The two sister vehicles, the Isuzu Novociti Life and the Novociti Volt, are representative of the eight-meter urban and suburban categories, respectively. With a width of 2463 millimeters, it moves deftly even in the narrow streets of the city center and, depending on the configuration, can carry 46-60 passengers. The base vehicle itself, except for the difference in drive system and front design (the Volté is more spectacular), is virtually identical: low-floor, so barrier-free (hand ramp series, electric available), with thinly padded, textile-covered seats and one- and two-leaf doors for quick passenger changes. The chassis is air-sprung, the steering is electro-hydraulic. The gearbox was located at the rear, some of the batteries in the electric version were also there, and the rest on the roof. But even there is an interesting feature: a solar panel on the roof that helps with charging (extra equipment). Which electric car has one? I don’t know anything, though it’s a great idea…
Although the Japanese brand is Isuzu, these buses – along with many other types – are designed and manufactured in Turkey by Anadolu. The importer in Hungary and its head office is Isuzu Bus Hungary, which provided an opportunity for a test drive. Going around, both vehicles, in whole and in detail, make a good impression, satisfying all normal needs. With 21 sessions, 39 can travel standing, which, given the short time, seems acceptable. It is, of course, possible to attach a wheelchair. The driving position is the usual standard, ergonomic, clear, and the pilot can feel at home right away. Only the high-reach gearbox of the diesel version, which is somewhat obstructing movement, can be distracting, but thanks to the highly tiltable steering column, it can be easily moved in front of it. Of course, there is a significant difference between the dashboards. Diesel is standard, while electric shows energy consumption in kWh, as a percentage of current power output or recuperation (deceleration energy recovery), range, and electrical equipment temperature.
The Novociti Life diesel engine is Cummins, with a six-speed manual transmission or two Allison automatic transmissions. The drive voltage of the purely electric (BEV-rated) Novociti Volt drive system was 400, and like the electric passenger cars, the two Isuzus have higher power and torque, to a significant extent. Accordingly, it is capable of dynamic accelerations, going like a bullet. Depending on the specification, the factory data promises a range of 200 (300 without air conditioning) or 250 (380 without air conditioning) lithium-ion batteries with a capacity of 211 or 269 kWh. I’d love to follow that through a real passenger shift – they’re probably talking about the maximum possible, under the most favorable conditions possible. The weight of the battery, as we have become accustomed to electric vehicles, is not exactly small: 1544 and 1901 kilograms, respectively. The charging time is up to two hours with DC, eight and a half with AC, and the corresponding data for the larger battery is 2.5 and 11 hours. This fits into the night downtime. With a range of 150 kW, a range of 30 kilometers can be achieved in ten minutes. The battery comes with an eight-year warranty, which means that when charged with night electricity, 80% of the capacity remains after this time.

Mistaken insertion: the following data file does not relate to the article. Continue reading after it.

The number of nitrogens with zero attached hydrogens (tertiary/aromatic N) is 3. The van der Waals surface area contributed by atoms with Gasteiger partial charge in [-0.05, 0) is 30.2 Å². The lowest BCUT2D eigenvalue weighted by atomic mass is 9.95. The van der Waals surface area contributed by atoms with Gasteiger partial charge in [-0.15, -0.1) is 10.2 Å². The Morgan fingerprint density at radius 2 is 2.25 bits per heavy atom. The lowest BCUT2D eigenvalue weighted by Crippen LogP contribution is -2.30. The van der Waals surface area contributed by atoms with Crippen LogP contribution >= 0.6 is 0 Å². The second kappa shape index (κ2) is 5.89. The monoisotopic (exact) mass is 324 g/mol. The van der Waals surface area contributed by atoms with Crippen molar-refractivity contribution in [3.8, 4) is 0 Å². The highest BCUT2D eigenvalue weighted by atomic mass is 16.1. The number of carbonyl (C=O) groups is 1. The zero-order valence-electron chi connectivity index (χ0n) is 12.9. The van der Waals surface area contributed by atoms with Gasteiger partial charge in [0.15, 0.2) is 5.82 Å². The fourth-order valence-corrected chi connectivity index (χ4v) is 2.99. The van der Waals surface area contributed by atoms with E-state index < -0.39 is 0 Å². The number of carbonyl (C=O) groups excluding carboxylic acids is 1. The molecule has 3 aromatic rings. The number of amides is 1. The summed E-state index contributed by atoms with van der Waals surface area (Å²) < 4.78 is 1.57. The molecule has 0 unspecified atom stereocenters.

On the go, there is only one significant difference between the two buses, namely the sound effect. The Volt’s engine is completely silent, its speed isn’t high enough to make the wind rumble significant, just to hear the rubber squeak. From the outside, too, its progress is so quiet that an AVAS (Acoustic Vehicle Alerting System) alarm system is being installed to warn pedestrian pedestrians. In the diesel version, there is a normal, not too loud engine noise that is pretty much the same as a city bus, I think people won’t find it uncomfortable. I wondered if the center-of-gravity effect of the battery built into the roof could be felt while driving, how much it would pull the vehicle out of the curve, at a roundabout, or at a highway exit. In fact, it does not noticeably impair stability.
Overall, there seems to be a niche in passenger transport that fits in with the two siblings, the economically competitive Life, which is below market price, and the green Volt, which can be won in the event of a possible ban on diesel. The lead time for orders is usually half a year. The quality of the vehicle itself and the journey in it is also adequate, the one behind it Isuzu Bus Hungary the company has extensive experience and training in bus operation, fully serving its customers. In any case, we are looking forward to the first practical experience from a transport company.
Source: Autó-Motor by www.automotor.hu.
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